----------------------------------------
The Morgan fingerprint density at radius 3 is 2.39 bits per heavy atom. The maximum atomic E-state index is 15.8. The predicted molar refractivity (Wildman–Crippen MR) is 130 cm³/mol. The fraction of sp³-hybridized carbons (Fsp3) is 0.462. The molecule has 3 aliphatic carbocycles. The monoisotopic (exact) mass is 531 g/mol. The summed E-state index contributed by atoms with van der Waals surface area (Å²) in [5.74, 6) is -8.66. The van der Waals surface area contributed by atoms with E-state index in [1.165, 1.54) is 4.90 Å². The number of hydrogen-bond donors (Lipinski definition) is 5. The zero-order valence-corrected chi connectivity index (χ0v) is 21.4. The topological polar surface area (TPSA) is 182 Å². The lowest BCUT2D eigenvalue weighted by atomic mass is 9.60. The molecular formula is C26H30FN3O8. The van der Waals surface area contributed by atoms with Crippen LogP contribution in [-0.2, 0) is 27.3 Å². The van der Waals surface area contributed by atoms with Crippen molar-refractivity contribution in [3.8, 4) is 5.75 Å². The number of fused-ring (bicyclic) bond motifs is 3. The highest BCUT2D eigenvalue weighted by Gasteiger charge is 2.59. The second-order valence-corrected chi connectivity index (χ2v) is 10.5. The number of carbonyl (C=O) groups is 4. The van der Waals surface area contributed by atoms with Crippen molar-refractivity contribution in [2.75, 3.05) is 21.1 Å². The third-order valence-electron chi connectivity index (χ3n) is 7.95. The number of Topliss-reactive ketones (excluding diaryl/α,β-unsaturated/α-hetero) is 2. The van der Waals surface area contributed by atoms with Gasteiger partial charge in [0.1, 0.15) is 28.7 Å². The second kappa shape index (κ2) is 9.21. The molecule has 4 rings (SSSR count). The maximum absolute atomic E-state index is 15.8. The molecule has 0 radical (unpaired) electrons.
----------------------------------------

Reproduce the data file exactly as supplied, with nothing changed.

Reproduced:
The Morgan fingerprint density at radius 3 is 2.39 bits per heavy atom. The maximum atomic E-state index is 15.8. The predicted molar refractivity (Wildman–Crippen MR) is 130 cm³/mol. The fraction of sp³-hybridized carbons (Fsp3) is 0.462. The molecule has 3 aliphatic carbocycles. The monoisotopic (exact) mass is 531 g/mol. The summed E-state index contributed by atoms with van der Waals surface area (Å²) in [5.74, 6) is -8.66. The van der Waals surface area contributed by atoms with E-state index in [1.165, 1.54) is 4.90 Å². The number of hydrogen-bond donors (Lipinski definition) is 5. The zero-order valence-corrected chi connectivity index (χ0v) is 21.4. The topological polar surface area (TPSA) is 182 Å². The lowest BCUT2D eigenvalue weighted by atomic mass is 9.60. The molecular formula is C26H30FN3O8. The van der Waals surface area contributed by atoms with Crippen LogP contribution in [-0.2, 0) is 27.3 Å². The van der Waals surface area contributed by atoms with Crippen molar-refractivity contribution in [3.8, 4) is 5.75 Å². The number of fused-ring (bicyclic) bond motifs is 3. The highest BCUT2D eigenvalue weighted by Gasteiger charge is 2.59. The second-order valence-corrected chi connectivity index (χ2v) is 10.5. The number of carbonyl (C=O) groups is 4. The van der Waals surface area contributed by atoms with Crippen molar-refractivity contribution in [2.75, 3.05) is 21.1 Å². The third-order valence-electron chi connectivity index (χ3n) is 7.95. The number of Topliss-reactive ketones (excluding diaryl/α,β-unsaturated/α-hetero) is 2. The van der Waals surface area contributed by atoms with Gasteiger partial charge in [0.1, 0.15) is 28.7 Å². The second kappa shape index (κ2) is 9.21. The molecule has 4 rings (SSSR count). The maximum absolute atomic E-state index is 15.8. The molecule has 0 radical (unpaired) electrons.